Content originally written for the Let’s Go: USA & Canada Guide by our researcher-writer, Graham Bishai.
Amargosa Opera House and Hotel ($$)
608 Death Valley Jct.; (760) 852-4441; amargosa-opera-house.com; reception open 8am-8pm
Staying in a half-abandoned Opera House in the middle of the desert? Sounds half-amazing, half-scary af, right? It skews more amazing than scary, though. In 1923, the Pacific Coast Borax Company built the place as a civic center to host the influx of miners moving to the area for borax mining. It had a hotel to host businessmen coming through to the mines, dorms for the miners, a dining room, and a recreation hall, and more. When the borax industry declined, it was abandoned until 1967, when a New York dancer stumbled upon the place. She moved her entire life to Death Valley Junction to transform the space into a hotel and opera house where she was the main performer. There are more pets living in the hotel (five) than people living in Death Valley Junction (four). The hotel is comfortable and friendly. Besides the unparalleled stargazing and the peculiarity appeal, there are no frills, nor things to do, but it’s the kind of cool that makes any history nerd’s neurons start to fire. Don’t leave without getting a tour of the opera house. And ask about the ghosts.
Rooms from $85; reservation recommended; BGLTQ+ friendly; wheelchair accessible; Wi-Fi; linens included
Stovepipe Wells Village Hotel ($$$)
51880 California Highway 190; (760) 786-2387; www.deathvalleyhotels.com/; reception open daily 24h
I promise you, in the Death Valley swelter, there is nowhere you would rather be than in a pool. Not sitting by it, not dipping your feet in, but being full-body submerged in said pool. Where can you find a pool in the remote desert? Smack dab in the middle of Death Valley, right near the Mesquite Flat Sand Dunes is a little village stop called Stovepipe Wells. In its hotel you can kick back and relax with its modern amenities and get really over-excited about its free coffee and cookies. It’s nothing super-duper fancy, but in a place where plain old shade is a luxury, it’s pretty much the Ritz. While some rooms might give you a view of the sand dunes, any view of the expanse before you, at sea level at the bottom of the valley, will really blow you away. If the wind doesn’t first.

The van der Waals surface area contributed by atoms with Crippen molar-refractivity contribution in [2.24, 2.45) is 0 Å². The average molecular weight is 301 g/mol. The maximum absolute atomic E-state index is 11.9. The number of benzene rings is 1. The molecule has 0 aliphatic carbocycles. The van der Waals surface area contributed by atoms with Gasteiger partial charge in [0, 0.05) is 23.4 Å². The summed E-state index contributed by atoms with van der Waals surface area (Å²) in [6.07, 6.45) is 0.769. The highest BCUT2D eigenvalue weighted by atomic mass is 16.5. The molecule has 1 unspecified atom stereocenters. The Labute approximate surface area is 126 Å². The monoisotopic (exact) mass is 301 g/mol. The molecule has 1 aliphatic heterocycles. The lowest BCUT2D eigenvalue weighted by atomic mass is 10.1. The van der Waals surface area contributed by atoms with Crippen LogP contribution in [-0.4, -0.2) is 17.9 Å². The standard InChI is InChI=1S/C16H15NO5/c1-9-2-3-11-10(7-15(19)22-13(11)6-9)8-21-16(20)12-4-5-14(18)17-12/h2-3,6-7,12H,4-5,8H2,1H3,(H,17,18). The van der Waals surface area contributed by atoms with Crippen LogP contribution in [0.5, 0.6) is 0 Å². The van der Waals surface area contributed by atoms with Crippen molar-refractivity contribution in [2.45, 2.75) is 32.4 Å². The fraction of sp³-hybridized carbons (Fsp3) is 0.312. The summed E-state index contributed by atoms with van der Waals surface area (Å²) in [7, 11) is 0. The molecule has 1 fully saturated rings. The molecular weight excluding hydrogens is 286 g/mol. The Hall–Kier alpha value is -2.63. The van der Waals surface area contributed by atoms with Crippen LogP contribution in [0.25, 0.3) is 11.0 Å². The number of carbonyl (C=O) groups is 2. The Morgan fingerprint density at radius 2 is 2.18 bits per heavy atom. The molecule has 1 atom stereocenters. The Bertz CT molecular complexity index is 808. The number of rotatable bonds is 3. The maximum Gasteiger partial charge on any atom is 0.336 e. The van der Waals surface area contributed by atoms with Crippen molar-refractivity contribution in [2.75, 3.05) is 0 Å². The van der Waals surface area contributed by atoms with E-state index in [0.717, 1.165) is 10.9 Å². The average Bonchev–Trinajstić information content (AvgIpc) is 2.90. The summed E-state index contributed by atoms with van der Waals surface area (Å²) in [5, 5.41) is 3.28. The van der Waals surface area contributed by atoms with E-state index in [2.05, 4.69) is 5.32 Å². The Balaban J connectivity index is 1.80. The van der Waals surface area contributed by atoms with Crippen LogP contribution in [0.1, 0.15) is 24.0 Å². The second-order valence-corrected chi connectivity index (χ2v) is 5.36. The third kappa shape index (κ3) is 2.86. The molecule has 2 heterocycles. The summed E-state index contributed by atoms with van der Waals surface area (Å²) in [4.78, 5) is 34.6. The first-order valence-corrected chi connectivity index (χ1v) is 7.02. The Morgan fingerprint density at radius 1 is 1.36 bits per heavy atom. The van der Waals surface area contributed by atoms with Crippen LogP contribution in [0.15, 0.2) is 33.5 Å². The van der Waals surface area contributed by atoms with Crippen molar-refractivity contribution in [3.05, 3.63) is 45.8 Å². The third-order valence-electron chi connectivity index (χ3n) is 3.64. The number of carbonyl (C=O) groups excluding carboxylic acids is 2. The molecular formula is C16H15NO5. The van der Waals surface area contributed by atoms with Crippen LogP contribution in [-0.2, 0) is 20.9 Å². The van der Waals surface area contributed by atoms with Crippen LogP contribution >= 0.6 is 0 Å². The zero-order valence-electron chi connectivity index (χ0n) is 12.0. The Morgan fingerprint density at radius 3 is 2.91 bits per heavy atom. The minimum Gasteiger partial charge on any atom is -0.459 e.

Rooms from $144; reservation recommended; max stay 14 days; wheelchair accessible; linens included; WiFi; free pool for guests, public access $4
Panamint Springs Resort ($)
40440 CA-190; (775) 482-7680; www.panamintsprings.com; reception open 7am-9:30pm
If you’re down to go full-on rustic, and want to experience life in the desert like you think life in the desert is, then Panamint Springs is what you’re looking for. It’s a stop along the road, with a gas station, store, restaurant, and lodging. Calling it a town would be generous, but that doesn’t mean it doesn’t have what you need for a comfortable night’s rest. You can pick your level of comfort, ranging from a tent with no AC, to motel room cabins, to family bungalows. Amazing stargazing included with all of them.
Tent cabins from $35, privates from $80; reservation recommended; max stay 14 days; BGLTQ+ friendly; wheelchair accessible; Wi-Fi; linens included in rooms; pillow and sleeping bag $10/night in tents
Graham left behind the stressed-out chaos of Cambridge for the laid back life on the West Coast. A refreshing change of pace, he assumed, until the line for coffee on his first morning took 2 mins longer than he’s used to, and the Northeast nasty jumped out. Starting in Vancouver, Graham meandered south, toning his calves being a pedestrian on San Francisco’s hills and by navigating the monstrosity that is Los Angeles using just his feet and public transit (only resorting to Uber twice!) Graham’s love for the West Coast life only increased as he sat by the Puget Sound in Seattle, sipped kombucha in the crunchy cafes of Portland, climbed into a waterfall in Yosemite and stayed in an abandoned opera house in Death Valley. By the time he hit upper 80s sun of San Diego, buff calves and sun tanned, the words “West Coast, Best Coast,” almost slipped out of his mouth. Identity crisis looming, he figured it was time to go home.